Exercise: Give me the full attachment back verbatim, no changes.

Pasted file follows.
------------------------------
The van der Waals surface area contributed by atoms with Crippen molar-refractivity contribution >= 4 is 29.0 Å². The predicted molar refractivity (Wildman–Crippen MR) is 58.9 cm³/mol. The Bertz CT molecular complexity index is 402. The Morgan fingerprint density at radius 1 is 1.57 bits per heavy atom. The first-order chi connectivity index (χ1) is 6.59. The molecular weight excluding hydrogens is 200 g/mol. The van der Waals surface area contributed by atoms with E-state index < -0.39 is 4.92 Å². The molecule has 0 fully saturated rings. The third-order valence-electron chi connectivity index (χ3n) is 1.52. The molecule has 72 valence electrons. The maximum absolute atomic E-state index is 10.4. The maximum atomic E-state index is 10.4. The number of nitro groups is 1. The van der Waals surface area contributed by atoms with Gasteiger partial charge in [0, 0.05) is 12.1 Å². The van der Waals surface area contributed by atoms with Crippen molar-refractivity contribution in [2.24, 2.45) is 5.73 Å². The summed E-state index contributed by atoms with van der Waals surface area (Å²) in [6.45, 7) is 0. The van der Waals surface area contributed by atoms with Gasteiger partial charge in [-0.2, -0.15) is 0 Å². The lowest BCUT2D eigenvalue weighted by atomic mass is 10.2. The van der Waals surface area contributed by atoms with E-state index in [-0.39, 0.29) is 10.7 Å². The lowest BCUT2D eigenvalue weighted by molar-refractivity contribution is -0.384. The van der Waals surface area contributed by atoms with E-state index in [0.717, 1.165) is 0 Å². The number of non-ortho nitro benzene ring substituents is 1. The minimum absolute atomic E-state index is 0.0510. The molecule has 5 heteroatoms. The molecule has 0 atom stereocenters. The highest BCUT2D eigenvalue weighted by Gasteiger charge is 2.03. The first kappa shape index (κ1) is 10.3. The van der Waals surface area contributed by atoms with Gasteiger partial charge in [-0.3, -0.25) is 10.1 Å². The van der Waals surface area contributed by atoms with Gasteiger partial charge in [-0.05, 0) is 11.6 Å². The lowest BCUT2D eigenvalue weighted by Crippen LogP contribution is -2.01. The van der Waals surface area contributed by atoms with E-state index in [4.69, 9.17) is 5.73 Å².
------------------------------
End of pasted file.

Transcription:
The van der Waals surface area contributed by atoms with Crippen molar-refractivity contribution >= 4 is 29.0 Å². The predicted molar refractivity (Wildman–Crippen MR) is 58.9 cm³/mol. The Bertz CT molecular complexity index is 402. The Morgan fingerprint density at radius 1 is 1.57 bits per heavy atom. The first-order chi connectivity index (χ1) is 6.59. The molecular weight excluding hydrogens is 200 g/mol. The van der Waals surface area contributed by atoms with E-state index < -0.39 is 4.92 Å². The molecule has 0 fully saturated rings. The third-order valence-electron chi connectivity index (χ3n) is 1.52. The molecule has 72 valence electrons. The maximum absolute atomic E-state index is 10.4. The maximum atomic E-state index is 10.4. The number of nitro groups is 1. The van der Waals surface area contributed by atoms with Gasteiger partial charge in [0, 0.05) is 12.1 Å². The van der Waals surface area contributed by atoms with Crippen molar-refractivity contribution in [2.24, 2.45) is 5.73 Å². The summed E-state index contributed by atoms with van der Waals surface area (Å²) in [6.45, 7) is 0. The van der Waals surface area contributed by atoms with Gasteiger partial charge in [-0.2, -0.15) is 0 Å². The lowest BCUT2D eigenvalue weighted by atomic mass is 10.2. The van der Waals surface area contributed by atoms with E-state index in [-0.39, 0.29) is 10.7 Å². The lowest BCUT2D eigenvalue weighted by molar-refractivity contribution is -0.384. The van der Waals surface area contributed by atoms with E-state index in [0.717, 1.165) is 0 Å². The number of non-ortho nitro benzene ring substituents is 1. The minimum absolute atomic E-state index is 0.0510. The molecule has 5 heteroatoms. The molecule has 0 atom stereocenters. The highest BCUT2D eigenvalue weighted by Gasteiger charge is 2.03. The first kappa shape index (κ1) is 10.3. The van der Waals surface area contributed by atoms with Gasteiger partial charge in [-0.3, -0.25) is 10.1 Å². The van der Waals surface area contributed by atoms with Gasteiger partial charge in [-0.05, 0) is 11.6 Å². The lowest BCUT2D eigenvalue weighted by Crippen LogP contribution is -2.01. The van der Waals surface area contributed by atoms with E-state index in [4.69, 9.17) is 5.73 Å².